What I should have practiced in college.

One of the things that every student worries about is what skills will help you become successful in the workforce.  Communication, writing, and presenting are some of the most emphasized skills in universities today.    Now that I’ve entered the workforce, I’m beginning to realize just how important they are  From my experience, two important skills in professional environments are, how to run a meeting and how to organize your own information.  When I started doing this post I was going to keep this to one post but I soon realized that because of the length and depth of this post I am going to break it up into at least two.


Meetings are something that can make or break a project and a career.  The people who succeed know the importance of having as well as not having a meeting.  This skill is one of the few that can’t be taught in a classroom but must be gained overtime.  As I have participated in good and bad meetings in the workforce, I have come to believe that success in meetings boils down to three things: knowing when to call a meeting, how to organize a meeting and how to manage a meeting.

When to call a meeting:

Meetings can eat up a lot of time that could be spent on more important tasks. Try considering alternative methods of communication. I would venture to say that if you are calling a meeting for 15 min or less you could probably say the same thing in either an email, phone call or by going by their desk.  Don’t fall into the trap of calling a meeting because you need to talk to a group of people.
Now having said that, I have also been in meetings that were 15 min that were more productive than those that were scheduled for an hour.  If the timing is right and the content is prepared then a meeting of 15 minutes can be very productive.  The rule of thumb I use is if there is a decision that needs to be made or discussed by more than 3 people and if they currently have differing opinions, or if the material needs to presented to 3 or more people urgently, then call a meeting.  Basically what I am saying is don’t be afraid to call a meeting or to not call a meeting, decide what is best for you and the business.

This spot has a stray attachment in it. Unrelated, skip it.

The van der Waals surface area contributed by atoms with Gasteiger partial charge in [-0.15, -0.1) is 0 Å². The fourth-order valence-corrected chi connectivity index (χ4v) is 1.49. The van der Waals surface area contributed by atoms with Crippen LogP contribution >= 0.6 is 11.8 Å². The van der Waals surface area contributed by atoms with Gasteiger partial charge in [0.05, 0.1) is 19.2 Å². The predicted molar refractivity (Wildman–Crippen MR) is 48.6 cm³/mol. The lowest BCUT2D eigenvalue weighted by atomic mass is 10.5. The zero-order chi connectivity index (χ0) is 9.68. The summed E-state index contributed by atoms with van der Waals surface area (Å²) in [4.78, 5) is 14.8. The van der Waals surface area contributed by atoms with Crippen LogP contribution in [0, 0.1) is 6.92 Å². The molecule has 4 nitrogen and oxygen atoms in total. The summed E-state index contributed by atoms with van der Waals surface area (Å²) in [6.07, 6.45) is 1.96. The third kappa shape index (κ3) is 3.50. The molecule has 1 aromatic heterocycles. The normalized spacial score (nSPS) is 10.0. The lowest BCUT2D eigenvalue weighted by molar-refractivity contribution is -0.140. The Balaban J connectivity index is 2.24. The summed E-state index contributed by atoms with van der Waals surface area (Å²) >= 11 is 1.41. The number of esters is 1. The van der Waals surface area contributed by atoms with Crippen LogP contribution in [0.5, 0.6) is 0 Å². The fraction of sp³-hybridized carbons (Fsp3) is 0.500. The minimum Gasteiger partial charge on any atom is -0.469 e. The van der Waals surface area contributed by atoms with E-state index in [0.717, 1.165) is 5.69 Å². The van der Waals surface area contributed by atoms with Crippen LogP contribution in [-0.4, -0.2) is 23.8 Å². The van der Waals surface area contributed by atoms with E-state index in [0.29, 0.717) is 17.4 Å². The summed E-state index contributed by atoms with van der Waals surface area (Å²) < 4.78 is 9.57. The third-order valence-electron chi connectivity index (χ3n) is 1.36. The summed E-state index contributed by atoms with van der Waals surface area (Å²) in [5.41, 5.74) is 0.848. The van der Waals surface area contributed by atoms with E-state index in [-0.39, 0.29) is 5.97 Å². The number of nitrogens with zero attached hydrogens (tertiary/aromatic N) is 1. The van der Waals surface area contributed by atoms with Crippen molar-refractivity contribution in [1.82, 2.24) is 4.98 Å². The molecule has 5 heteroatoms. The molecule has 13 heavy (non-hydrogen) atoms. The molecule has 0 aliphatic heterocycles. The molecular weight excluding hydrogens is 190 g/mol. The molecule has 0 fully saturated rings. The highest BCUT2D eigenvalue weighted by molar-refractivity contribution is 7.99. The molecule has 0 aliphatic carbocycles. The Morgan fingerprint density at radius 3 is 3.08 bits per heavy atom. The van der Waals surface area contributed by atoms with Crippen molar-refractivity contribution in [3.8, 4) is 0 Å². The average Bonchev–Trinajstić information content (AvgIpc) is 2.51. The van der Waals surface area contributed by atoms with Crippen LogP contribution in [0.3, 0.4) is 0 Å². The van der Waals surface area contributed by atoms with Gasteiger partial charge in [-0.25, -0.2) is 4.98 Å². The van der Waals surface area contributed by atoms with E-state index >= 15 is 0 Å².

How to Manage a Meeting:

Before the meeting.

I have already talked about knowing when to call a meeting, but this is more about what to include in a the meeting invite and the pre-meeting work.   Most of the meetings I’ve seen either don’t have an agenda or have a loose agenda that isn’t followed.  This leads to things getting unnecessarily sidetracked and wasting time and can often result in another meeting to complete what should have been finished in the first one.  At least 24 hours before the meeting, and preferably when the meeting invite is sent, include the agenda so that people can decide how much of the meeting they need to be there for.

Presenting alternative points of view.

When you are in a meeting don’t be afraid to bring up an alternative view IF IT IS APPROPRIATE.  This is probably the hardest thing to do well.  If you argue or present different plans too often, you risk being ignored or making enemies.  Learn to phrase things in a way that doesn’t degrade other people’s points of view but rather raises your thought as a viable alternative without outright saying another persons option won’t work.

This is really one of my biggest pet peeves.  I want a discussion to happen in meetings but a relevant one.  When you make your point be short and quick, otherwise people won’t listen and will dismiss your point even if it is ground breaking.

After the meeting.

If you called the meeting send the notes for the meeting soon after and include anything people are specifically supposed to do.  This is for two reasons 1) because people forget and 2) you have a record of every ones action items.  The notes are also important  to verify that what you thought was agreed upon in a meeting was what everyone else thought as well.  Nothing kills a project worse than getting to a major junction and having a disagreement about the way something was supposed to be done.  Remember, better to have it and not need it then need it and not have it.